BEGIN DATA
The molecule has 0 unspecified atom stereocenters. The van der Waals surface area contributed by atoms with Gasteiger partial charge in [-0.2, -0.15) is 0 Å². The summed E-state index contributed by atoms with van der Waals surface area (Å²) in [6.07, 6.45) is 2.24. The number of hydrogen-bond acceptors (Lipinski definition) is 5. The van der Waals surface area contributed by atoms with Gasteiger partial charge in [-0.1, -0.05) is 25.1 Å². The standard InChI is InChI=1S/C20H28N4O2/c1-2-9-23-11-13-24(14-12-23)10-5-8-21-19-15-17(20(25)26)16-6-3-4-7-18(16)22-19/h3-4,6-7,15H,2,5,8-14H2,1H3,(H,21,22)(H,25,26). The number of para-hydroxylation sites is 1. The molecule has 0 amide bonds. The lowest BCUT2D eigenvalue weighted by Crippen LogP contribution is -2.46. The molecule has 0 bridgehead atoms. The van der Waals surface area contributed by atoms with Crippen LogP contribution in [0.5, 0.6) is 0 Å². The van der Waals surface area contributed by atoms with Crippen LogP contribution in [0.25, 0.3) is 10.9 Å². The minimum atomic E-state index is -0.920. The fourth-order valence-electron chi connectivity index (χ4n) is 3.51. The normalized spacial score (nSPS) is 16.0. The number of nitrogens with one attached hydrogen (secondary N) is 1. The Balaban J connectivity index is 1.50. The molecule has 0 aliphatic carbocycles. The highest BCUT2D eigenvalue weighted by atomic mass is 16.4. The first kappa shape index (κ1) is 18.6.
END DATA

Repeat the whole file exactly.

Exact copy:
The molecule has 0 unspecified atom stereocenters. The van der Waals surface area contributed by atoms with Gasteiger partial charge in [-0.2, -0.15) is 0 Å². The summed E-state index contributed by atoms with van der Waals surface area (Å²) in [6.07, 6.45) is 2.24. The number of hydrogen-bond acceptors (Lipinski definition) is 5. The van der Waals surface area contributed by atoms with Gasteiger partial charge in [-0.1, -0.05) is 25.1 Å². The standard InChI is InChI=1S/C20H28N4O2/c1-2-9-23-11-13-24(14-12-23)10-5-8-21-19-15-17(20(25)26)16-6-3-4-7-18(16)22-19/h3-4,6-7,15H,2,5,8-14H2,1H3,(H,21,22)(H,25,26). The number of para-hydroxylation sites is 1. The molecule has 0 amide bonds. The lowest BCUT2D eigenvalue weighted by Crippen LogP contribution is -2.46. The molecule has 0 bridgehead atoms. The van der Waals surface area contributed by atoms with Crippen LogP contribution in [0.5, 0.6) is 0 Å². The van der Waals surface area contributed by atoms with Crippen LogP contribution in [0.25, 0.3) is 10.9 Å². The minimum atomic E-state index is -0.920. The fourth-order valence-electron chi connectivity index (χ4n) is 3.51. The normalized spacial score (nSPS) is 16.0. The number of nitrogens with one attached hydrogen (secondary N) is 1. The Balaban J connectivity index is 1.50. The molecule has 0 aliphatic carbocycles. The highest BCUT2D eigenvalue weighted by atomic mass is 16.4. The first kappa shape index (κ1) is 18.6.